Years ago when I took Entry to Philosophy, I was assigned to read Kierkegaard’s Fear and Trembling. I am embarrassed to say that till this day I never actually read the book. We discussed it in class, yet I was a lazy student my Freshman year of college, and with ideas bouncing off the wall I rarely turned to the original source. However, it occurred to me that I should read Kierkegaard’s book when I wrote Abraham, Then and Now, a three-session class at my synagogue. I have to admit that already–having only read the Introduction and Kierkegaard’s own Preface, I am wondering something I wondered a long time ago when I took the class.
The thesis is that Abraham–the “knight of faith”–believed when he sacrificed his son Isaac to God he ultimately would receive him back. God would not really force him to sacrifice his son. I must admit what puzzled me: why is a gift a gift if you expect to get it back? I was still Christian at the time and I always believed that to truly give–giving more than can be demanded of an average person–was to ask for nothing in return. I do not want to brag–giving is blasphemed against if a person brags about her generosity–but I have experienced, both on the giving and receiving end, true altruism. And this, to me, is the root of faith.
And that is the secret of the Akedah. Abraham had given all that God could have expected of him, and yet when God demanded it, he gave all his chances of his dreams coming true, to God. It is true that “society” did not benefit greatly from this gift except by way of example. It is also true that part of the meaning of the story was that God would not allow the gift of a child from his greatest saint. Yet Abraham gave to God till it hurt, and is therefore an example to us all. He is an example in the sense that Jesus or Rabbi Akiba are (Akiba, like Jesus was executed by the Romans).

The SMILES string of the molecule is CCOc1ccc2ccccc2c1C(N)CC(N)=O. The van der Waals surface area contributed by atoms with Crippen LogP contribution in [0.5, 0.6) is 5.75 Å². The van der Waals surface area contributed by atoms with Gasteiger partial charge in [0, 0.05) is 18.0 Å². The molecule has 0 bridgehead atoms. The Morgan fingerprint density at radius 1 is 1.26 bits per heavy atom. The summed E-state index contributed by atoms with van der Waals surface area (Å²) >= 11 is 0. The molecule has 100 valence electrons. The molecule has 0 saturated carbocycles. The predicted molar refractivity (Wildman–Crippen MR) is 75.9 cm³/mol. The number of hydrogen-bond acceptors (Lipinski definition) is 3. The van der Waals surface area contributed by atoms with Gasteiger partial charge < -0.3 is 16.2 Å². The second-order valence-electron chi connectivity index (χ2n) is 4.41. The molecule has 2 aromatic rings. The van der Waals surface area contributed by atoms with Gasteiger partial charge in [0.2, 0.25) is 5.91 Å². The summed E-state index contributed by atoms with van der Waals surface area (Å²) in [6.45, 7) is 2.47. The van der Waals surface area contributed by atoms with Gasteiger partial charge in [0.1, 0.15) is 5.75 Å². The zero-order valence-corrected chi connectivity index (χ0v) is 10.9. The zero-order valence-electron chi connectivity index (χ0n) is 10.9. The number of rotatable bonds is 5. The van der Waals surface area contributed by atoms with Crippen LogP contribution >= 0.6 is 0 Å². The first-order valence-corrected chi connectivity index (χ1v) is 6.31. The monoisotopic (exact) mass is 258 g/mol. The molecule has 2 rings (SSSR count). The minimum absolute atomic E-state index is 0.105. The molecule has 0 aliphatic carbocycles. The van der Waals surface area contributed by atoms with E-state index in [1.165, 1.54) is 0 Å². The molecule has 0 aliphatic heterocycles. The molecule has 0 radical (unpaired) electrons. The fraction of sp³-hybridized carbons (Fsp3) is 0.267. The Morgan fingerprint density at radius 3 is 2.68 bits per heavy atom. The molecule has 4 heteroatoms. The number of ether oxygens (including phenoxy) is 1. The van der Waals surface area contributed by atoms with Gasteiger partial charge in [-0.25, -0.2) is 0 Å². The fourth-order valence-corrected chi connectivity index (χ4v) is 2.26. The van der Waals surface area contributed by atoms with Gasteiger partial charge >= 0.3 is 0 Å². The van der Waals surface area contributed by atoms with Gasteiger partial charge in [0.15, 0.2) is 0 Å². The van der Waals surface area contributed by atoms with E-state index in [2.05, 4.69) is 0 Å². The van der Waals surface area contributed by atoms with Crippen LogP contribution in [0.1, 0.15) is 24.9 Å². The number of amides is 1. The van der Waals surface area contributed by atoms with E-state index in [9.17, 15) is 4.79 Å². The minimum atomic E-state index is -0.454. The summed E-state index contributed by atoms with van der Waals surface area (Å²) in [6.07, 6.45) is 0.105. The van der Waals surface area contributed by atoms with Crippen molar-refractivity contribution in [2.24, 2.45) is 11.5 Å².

I would point to Kierkegaard the martyrdom of Polycarp, a Catholic. The Roman government told the old man that if he did not renounce Christianity, he would be fed to wild beasts. He was told, “Say, ‘down with the atheists.'” And he pointed to the crowd and shouted, “Down with the atheists!” Because of this he was fed to hungry lions. Yet The Martyrdom of Polycarp (the book which records his death) says that he was filled with joy till the end.
I don’t know that I could be happy to die–even for Judaism. Yet I can read these stories like “The Ten Martyrs” and admire the faith that inspired a chosen people and not just their daughter faith. Akiba supposedly said on dying that he had all his life wondered what it meant to “love God with all your heart, with all your soul, and all your might.” Finally he knew that he had given his life’s work (heart) and belongings (might) to God; now he abnegated his life (and hence gave his “soul”) to God.
The point is that true giving, large or small, is a necessary part of faith. I remember hearing a minister preach a sermon about a famous baseball player who even has a child tithed ten percent of his allowance to the church, and that as an adult he gave ten percent of his income to God. Though the amount of money he got as an adult was substantially more than what he gave as a boy, it was rooted in his childhood that he gave.
Though Abraham gave Isaac because it was demanded, in a sense it was a freewill offering: he gave to God because he was in love with God. As one Hassidic story says, at the final moment there were tears in his eyes and joy in his heart–and then God said, “Enough,” because he did not truly wish to see Isaac die. No, God only wanted to see that the most pious Jew would give him the ultimate gift: a father’s beloved son.